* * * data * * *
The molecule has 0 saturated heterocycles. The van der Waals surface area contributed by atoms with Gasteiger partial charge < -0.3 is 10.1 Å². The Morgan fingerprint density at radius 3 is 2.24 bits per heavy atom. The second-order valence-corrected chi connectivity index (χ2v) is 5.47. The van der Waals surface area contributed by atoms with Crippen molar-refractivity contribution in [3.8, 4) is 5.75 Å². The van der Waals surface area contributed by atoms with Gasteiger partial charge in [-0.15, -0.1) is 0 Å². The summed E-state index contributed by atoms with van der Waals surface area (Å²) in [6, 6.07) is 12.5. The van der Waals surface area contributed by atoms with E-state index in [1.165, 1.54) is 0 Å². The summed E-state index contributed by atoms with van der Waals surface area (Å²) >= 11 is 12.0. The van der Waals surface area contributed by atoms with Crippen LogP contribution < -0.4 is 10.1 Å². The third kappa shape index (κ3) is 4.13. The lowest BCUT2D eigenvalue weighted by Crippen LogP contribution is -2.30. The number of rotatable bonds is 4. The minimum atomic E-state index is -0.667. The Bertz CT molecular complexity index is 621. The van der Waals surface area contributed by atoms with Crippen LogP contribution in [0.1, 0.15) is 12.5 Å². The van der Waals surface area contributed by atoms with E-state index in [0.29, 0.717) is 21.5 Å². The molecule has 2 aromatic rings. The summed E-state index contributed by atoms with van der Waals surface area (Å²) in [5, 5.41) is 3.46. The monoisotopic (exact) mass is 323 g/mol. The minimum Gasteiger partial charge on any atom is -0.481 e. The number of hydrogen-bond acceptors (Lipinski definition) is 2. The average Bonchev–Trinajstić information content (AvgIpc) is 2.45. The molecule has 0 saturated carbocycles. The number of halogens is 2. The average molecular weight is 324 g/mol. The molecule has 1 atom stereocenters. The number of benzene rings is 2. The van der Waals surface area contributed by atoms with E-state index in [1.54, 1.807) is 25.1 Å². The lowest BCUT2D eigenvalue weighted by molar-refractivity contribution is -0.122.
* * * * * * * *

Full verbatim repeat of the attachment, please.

The molecule has 0 saturated heterocycles. The van der Waals surface area contributed by atoms with Gasteiger partial charge < -0.3 is 10.1 Å². The Morgan fingerprint density at radius 3 is 2.24 bits per heavy atom. The second-order valence-corrected chi connectivity index (χ2v) is 5.47. The van der Waals surface area contributed by atoms with Crippen molar-refractivity contribution in [3.8, 4) is 5.75 Å². The van der Waals surface area contributed by atoms with Gasteiger partial charge in [-0.15, -0.1) is 0 Å². The summed E-state index contributed by atoms with van der Waals surface area (Å²) in [6, 6.07) is 12.5. The van der Waals surface area contributed by atoms with E-state index in [1.165, 1.54) is 0 Å². The summed E-state index contributed by atoms with van der Waals surface area (Å²) >= 11 is 12.0. The van der Waals surface area contributed by atoms with Crippen LogP contribution < -0.4 is 10.1 Å². The third kappa shape index (κ3) is 4.13. The lowest BCUT2D eigenvalue weighted by Crippen LogP contribution is -2.30. The number of rotatable bonds is 4. The minimum atomic E-state index is -0.667. The Bertz CT molecular complexity index is 621. The van der Waals surface area contributed by atoms with Crippen LogP contribution in [0.1, 0.15) is 12.5 Å². The van der Waals surface area contributed by atoms with E-state index in [0.29, 0.717) is 21.5 Å². The molecule has 2 aromatic rings. The summed E-state index contributed by atoms with van der Waals surface area (Å²) in [5, 5.41) is 3.46. The monoisotopic (exact) mass is 323 g/mol. The minimum Gasteiger partial charge on any atom is -0.481 e. The number of hydrogen-bond acceptors (Lipinski definition) is 2. The average Bonchev–Trinajstić information content (AvgIpc) is 2.45. The molecule has 0 saturated carbocycles. The number of halogens is 2. The average molecular weight is 324 g/mol. The molecule has 1 atom stereocenters. The number of benzene rings is 2. The van der Waals surface area contributed by atoms with E-state index in [1.54, 1.807) is 25.1 Å². The lowest BCUT2D eigenvalue weighted by molar-refractivity contribution is -0.122.